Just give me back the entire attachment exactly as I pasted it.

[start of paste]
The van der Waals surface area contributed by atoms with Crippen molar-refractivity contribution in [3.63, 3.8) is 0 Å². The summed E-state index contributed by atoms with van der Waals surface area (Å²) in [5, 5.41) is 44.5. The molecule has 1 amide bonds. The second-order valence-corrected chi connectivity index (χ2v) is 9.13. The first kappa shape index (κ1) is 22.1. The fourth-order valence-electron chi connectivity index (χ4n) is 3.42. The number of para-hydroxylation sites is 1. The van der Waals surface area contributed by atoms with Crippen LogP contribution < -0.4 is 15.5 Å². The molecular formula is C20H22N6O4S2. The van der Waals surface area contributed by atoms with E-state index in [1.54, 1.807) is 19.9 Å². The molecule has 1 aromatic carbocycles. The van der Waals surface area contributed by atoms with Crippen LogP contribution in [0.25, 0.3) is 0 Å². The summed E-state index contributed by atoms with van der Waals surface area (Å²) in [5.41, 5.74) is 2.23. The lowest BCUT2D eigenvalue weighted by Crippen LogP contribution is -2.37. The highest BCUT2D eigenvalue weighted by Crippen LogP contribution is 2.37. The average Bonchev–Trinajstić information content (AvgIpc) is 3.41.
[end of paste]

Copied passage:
The van der Waals surface area contributed by atoms with Crippen molar-refractivity contribution in [3.63, 3.8) is 0 Å². The summed E-state index contributed by atoms with van der Waals surface area (Å²) in [5, 5.41) is 44.5. The molecule has 1 amide bonds. The second-order valence-corrected chi connectivity index (χ2v) is 9.13. The first kappa shape index (κ1) is 22.1. The fourth-order valence-electron chi connectivity index (χ4n) is 3.42. The number of para-hydroxylation sites is 1. The van der Waals surface area contributed by atoms with Crippen LogP contribution < -0.4 is 15.5 Å². The molecular formula is C20H22N6O4S2. The van der Waals surface area contributed by atoms with E-state index in [1.54, 1.807) is 19.9 Å². The molecule has 1 aromatic carbocycles. The van der Waals surface area contributed by atoms with Crippen LogP contribution in [0.25, 0.3) is 0 Å². The summed E-state index contributed by atoms with van der Waals surface area (Å²) in [5.41, 5.74) is 2.23. The lowest BCUT2D eigenvalue weighted by Crippen LogP contribution is -2.37. The highest BCUT2D eigenvalue weighted by Crippen LogP contribution is 2.37. The average Bonchev–Trinajstić information content (AvgIpc) is 3.41.